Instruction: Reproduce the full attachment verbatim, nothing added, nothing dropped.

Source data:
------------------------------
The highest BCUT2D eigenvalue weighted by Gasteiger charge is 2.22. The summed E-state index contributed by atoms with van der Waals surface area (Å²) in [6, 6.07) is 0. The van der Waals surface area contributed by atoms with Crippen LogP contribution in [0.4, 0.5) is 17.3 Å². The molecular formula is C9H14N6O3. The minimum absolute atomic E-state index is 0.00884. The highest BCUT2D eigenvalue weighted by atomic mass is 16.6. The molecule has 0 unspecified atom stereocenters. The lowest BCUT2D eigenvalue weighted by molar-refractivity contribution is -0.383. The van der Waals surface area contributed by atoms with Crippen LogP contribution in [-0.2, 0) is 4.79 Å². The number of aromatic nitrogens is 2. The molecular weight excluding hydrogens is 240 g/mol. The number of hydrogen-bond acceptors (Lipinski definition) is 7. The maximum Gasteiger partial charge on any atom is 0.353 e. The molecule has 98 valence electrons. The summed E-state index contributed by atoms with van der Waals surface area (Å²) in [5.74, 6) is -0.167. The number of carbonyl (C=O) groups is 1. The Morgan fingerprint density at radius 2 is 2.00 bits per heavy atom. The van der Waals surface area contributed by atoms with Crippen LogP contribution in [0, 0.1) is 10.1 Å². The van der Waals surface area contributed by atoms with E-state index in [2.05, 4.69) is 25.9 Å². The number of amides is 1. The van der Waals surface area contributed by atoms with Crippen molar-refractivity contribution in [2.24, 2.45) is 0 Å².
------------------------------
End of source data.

The highest BCUT2D eigenvalue weighted by Gasteiger charge is 2.22. The summed E-state index contributed by atoms with van der Waals surface area (Å²) in [6, 6.07) is 0. The van der Waals surface area contributed by atoms with Crippen LogP contribution in [0.4, 0.5) is 17.3 Å². The molecular formula is C9H14N6O3. The minimum absolute atomic E-state index is 0.00884. The highest BCUT2D eigenvalue weighted by atomic mass is 16.6. The molecule has 0 unspecified atom stereocenters. The lowest BCUT2D eigenvalue weighted by molar-refractivity contribution is -0.383. The van der Waals surface area contributed by atoms with Crippen LogP contribution in [-0.2, 0) is 4.79 Å². The number of aromatic nitrogens is 2. The molecular weight excluding hydrogens is 240 g/mol. The number of hydrogen-bond acceptors (Lipinski definition) is 7. The maximum Gasteiger partial charge on any atom is 0.353 e. The molecule has 98 valence electrons. The summed E-state index contributed by atoms with van der Waals surface area (Å²) in [5.74, 6) is -0.167. The number of carbonyl (C=O) groups is 1. The Morgan fingerprint density at radius 2 is 2.00 bits per heavy atom. The van der Waals surface area contributed by atoms with Crippen LogP contribution in [0, 0.1) is 10.1 Å². The van der Waals surface area contributed by atoms with E-state index in [2.05, 4.69) is 25.9 Å². The number of amides is 1. The van der Waals surface area contributed by atoms with Crippen molar-refractivity contribution in [2.24, 2.45) is 0 Å².